All you need to know about the flagship BMW X7


BMW pioneered the term “Sports Activity Vehicle” when they launched the X5 in 1999, and in doing so, revolutionized the world of performance SUVs (SAV in BMW parlance) forever. For almost two decades, the X5 has remained a default SUV of choice for many premium SUV buyers, except for one hiccup. Though the X5 can be equipped with a third row of seats, it was never meant to carry seven people. And since some of the competition was better at that then the X5, BMW decided to something about it and thus, the BMW X7 was born.

The BMW X7 is the flagship SUV in the company’s lineup, and it has been designed from the ground up to be a proper three row, seven-seat SUV. The X7 is built around BMW’s new Cluster Architecture platform, which basically is a car-based platform. This, of course, means that the X7 is categorized as a full-size (luxury) SUV, and rightfully so. This is one massive SUV. The BMW X7 made its first global debut online on October of last year, and went on sale officially in March 2019. For the time being, the X7 is built at BMW’s South Carolina plant in the United States.

Depending on the market, the BMW X7 will go up against the likes of the Volvo XC90, Mercedes-Benz GLS, and Land Rover Range Rover. Compared to them, the new X7 is not only longer, but also sports a more expansive wheelbase. This, by default, liberates more space in the cabin for seven occupants and a decent 326 liters of cargo space with the third row in place. As for its exterior styling, the BMW X7 isn’t what I’d call very handsome. That said, it’s truly a goliath which also looks sophisticated. The front fascia houses the largest kidney grille ever put on any BMW, and large yet sleek dual LED headlights. The upright stance of the X7 portrays a sense of confidence and elevates the SUV’s road presence.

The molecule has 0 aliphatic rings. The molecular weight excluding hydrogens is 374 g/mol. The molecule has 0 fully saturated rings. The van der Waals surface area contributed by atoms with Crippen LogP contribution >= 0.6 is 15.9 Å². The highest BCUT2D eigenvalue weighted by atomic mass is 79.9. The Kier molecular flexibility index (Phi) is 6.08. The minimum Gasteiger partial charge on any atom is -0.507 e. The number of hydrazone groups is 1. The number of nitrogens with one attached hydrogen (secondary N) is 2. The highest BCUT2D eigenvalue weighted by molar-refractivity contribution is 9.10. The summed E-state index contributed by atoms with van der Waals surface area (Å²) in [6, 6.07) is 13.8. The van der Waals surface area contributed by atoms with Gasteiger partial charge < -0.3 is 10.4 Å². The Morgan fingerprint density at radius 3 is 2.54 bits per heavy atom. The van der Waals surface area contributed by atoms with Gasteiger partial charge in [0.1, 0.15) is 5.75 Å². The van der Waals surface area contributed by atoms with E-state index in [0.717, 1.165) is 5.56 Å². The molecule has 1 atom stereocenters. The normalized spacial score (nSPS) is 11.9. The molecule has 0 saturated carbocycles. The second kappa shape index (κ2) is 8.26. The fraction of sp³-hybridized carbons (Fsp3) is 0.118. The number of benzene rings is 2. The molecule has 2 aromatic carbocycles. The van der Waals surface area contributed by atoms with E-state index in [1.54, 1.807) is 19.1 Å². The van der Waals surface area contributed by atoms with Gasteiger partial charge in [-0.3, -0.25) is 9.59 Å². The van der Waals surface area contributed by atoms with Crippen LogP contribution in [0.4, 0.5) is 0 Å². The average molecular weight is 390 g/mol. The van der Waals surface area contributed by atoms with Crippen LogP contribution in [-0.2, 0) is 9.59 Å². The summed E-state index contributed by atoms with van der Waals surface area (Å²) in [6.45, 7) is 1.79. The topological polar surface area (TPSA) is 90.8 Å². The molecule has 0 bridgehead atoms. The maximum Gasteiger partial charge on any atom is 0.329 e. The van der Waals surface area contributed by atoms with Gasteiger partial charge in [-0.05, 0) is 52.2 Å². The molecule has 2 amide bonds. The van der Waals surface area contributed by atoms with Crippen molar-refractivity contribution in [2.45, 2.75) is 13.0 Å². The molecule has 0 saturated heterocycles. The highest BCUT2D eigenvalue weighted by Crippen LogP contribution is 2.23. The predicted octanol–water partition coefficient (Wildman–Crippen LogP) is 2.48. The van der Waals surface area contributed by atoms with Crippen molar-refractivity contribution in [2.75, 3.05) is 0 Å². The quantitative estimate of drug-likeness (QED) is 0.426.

BMW X7 Interior

The vast side profile looks daunting with its 3.105-meter long wheelbase, tall roofline, huge ground clearance, and massive 20-inch alloy wheels. The boxy styling of the X7 may not be to everyone’s liking, but it does look purposeful and is surely practical for a seven-seat family hauler. The back gets a prominent rooftop spoiler, classy LED taillights, thick chrome bar, large split-folding tail gate, and protruding bumper with twin exhaust pipes and integrated air diffuser.

The interior of the BMW X7 is as spacious as one might think it would be, given its exterior proportions. It’s also an extremely comfortable space, even for passengers who might find themselves in the last row. The vast greenhouse area means that the cabin feels light and airy, while headroom, legroom, and shoulder room are a complete non-issue. As expected out of their flagship SUV, the quality of materials is top-notch, and everything looks and feels expensive to the touch. It’s also an extremely well put together cabin as build quality and the general fit & finish are second to none. BMW has thrown every piece of gadgets and gizmos at their disposal at the X7, and there are plenty of toys to play with.

The BMW X7 in the 50i xDrive guise comes with a 4.4-liter, twin-turbo V8 that develops 462 hp and 650 Nm of torque. Along with its all-wheel drive system and an 8-speed gearbox, this 2.4 ton luxury school bus can hit 100 km/h in 5.4 seconds and will eventually max out at 250 km/h. I think that the all-new BMW X 7 is likely the most accomplished car in its segment.

BMW X7 Rear


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